Madison, Wisconsin, USA
It's winter dusk—a faded, in-between sort of time—and my mother and I are standing in a wallpapered hallway—a faded, in-between sort of place—accompanied by a large man who is wearing a dark suit and fluttering with apparent anxiety. We can't stay long, he tells us, showing us a trolley on which something human-shaped is lying, covered with a sheet. His implication seems to be that this indeterminate form is my father, but I'm not fooled by this story; it's the usual magician's patter, a way to distract us from the sleight of hand being performed. I'm curious, though, about what will be under there, exactly. A raft of rabbits, a drift of doves? A float of pink carnations? A thousand bright silk handkerchiefs?
in and out of winter ready or not
Abracadabra!—pulling back the sheet from my supposed father, we find him transformed into a doll, a puppet, a cold and eerily motionless replica of himself. The likeness is astounding. The things they can do with mirrors! I put a hand to his cheek. It feels as if it's made of some very soft, pliable sort of clay. Magician's clay, perhaps they call it. I picture the page of the compendium of magic tricks in which this one is described. The Victorian illustrations, the magician wearing a handlebar moustache and a cravat. The diagram of the secret panel behind which the living man is concealed. The rotation of the chamber to present the mock man to the audience. A flourish of the wand.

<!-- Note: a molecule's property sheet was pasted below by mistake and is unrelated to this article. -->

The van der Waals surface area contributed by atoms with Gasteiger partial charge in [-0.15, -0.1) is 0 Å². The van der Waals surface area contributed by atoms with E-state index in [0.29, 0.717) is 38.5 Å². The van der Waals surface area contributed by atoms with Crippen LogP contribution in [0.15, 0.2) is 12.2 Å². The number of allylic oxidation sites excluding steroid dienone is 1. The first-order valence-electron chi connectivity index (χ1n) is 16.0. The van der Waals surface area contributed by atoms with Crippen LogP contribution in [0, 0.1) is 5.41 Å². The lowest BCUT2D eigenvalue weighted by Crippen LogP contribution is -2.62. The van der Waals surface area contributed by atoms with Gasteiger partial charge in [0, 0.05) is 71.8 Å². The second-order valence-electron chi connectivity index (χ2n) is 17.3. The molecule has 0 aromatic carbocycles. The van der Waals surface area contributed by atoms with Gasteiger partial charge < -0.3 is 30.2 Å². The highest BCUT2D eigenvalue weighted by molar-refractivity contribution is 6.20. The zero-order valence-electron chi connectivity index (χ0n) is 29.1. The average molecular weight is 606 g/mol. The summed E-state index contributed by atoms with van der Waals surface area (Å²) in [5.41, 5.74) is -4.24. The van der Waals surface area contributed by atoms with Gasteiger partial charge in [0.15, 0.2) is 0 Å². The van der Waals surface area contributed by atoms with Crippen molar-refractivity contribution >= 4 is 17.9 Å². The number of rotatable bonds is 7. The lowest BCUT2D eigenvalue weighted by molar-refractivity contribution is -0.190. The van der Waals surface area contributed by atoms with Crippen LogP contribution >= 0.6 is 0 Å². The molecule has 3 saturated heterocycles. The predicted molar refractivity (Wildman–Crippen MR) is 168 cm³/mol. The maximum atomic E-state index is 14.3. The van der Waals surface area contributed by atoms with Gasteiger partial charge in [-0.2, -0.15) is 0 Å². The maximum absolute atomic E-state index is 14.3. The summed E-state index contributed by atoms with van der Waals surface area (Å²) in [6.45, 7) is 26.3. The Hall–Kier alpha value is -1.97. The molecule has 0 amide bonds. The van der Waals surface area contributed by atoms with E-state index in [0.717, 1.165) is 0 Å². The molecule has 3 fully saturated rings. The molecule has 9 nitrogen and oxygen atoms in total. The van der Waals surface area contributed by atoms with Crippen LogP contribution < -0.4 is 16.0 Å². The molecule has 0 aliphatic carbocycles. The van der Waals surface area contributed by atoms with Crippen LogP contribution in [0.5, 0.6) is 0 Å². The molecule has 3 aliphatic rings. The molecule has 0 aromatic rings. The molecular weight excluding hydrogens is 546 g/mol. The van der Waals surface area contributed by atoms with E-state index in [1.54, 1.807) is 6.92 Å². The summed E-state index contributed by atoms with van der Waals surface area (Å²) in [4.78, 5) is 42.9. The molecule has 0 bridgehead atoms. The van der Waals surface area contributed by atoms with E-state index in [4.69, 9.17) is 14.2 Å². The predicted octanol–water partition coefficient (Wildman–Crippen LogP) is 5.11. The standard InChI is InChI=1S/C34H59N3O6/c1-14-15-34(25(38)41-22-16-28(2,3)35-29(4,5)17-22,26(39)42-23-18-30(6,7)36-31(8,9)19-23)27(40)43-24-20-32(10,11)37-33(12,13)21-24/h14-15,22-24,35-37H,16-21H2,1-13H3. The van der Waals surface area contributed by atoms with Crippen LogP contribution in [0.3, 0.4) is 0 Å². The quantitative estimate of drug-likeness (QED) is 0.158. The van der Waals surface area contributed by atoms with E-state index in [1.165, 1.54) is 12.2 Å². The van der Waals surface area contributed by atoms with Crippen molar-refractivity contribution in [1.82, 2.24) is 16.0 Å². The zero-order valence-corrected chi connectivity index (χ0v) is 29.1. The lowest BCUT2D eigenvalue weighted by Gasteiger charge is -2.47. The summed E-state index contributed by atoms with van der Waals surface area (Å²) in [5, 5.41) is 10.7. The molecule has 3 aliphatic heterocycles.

reading a thin pamphlet
about the future
Through the hall window the sky has deepened to navy and the moon has begun to shine dully. The features of the father-doll recede and blur. The magician flutters at our backs. It's time to go, he says, the show is over. This, too, doesn't deceive me. The grand finale has yet to come—the restoration of the living man to the stage. We allow the large man to draw up the sheet, to push the trolley into another room. Soon he'll bring it back and let us pull away the sheet again. My father will climb smilingly down; we'll all applaud while the dark-suited man bows, no longer anxious but proud of his skill at concealment and misdirection.
last bus out of town ice moon
We'll all walk together out of the hall and out of this stiff, formal building, discussing magic and its mysteries. Perhaps my father will tell us how the trick is performed, or perhaps he has been sworn to secrecy. He'll smile at us mysteriously, tell us we should volunteer ourselves someday, agree to be replaced and then restored. There's nothing frightening about it, after all, he'll say. A little boring, maybe. You just lie there for a while, listening to voices and sensing the growing darkness. I might have dozed off for a while there, he'll say. But I enjoyed the rest, I admit. In fact I don't see why you had to wake me at all, he'll joke, looking up, as we leave the house, at the first bright star in the blue-black sky.
a blaze consumes
what's left of him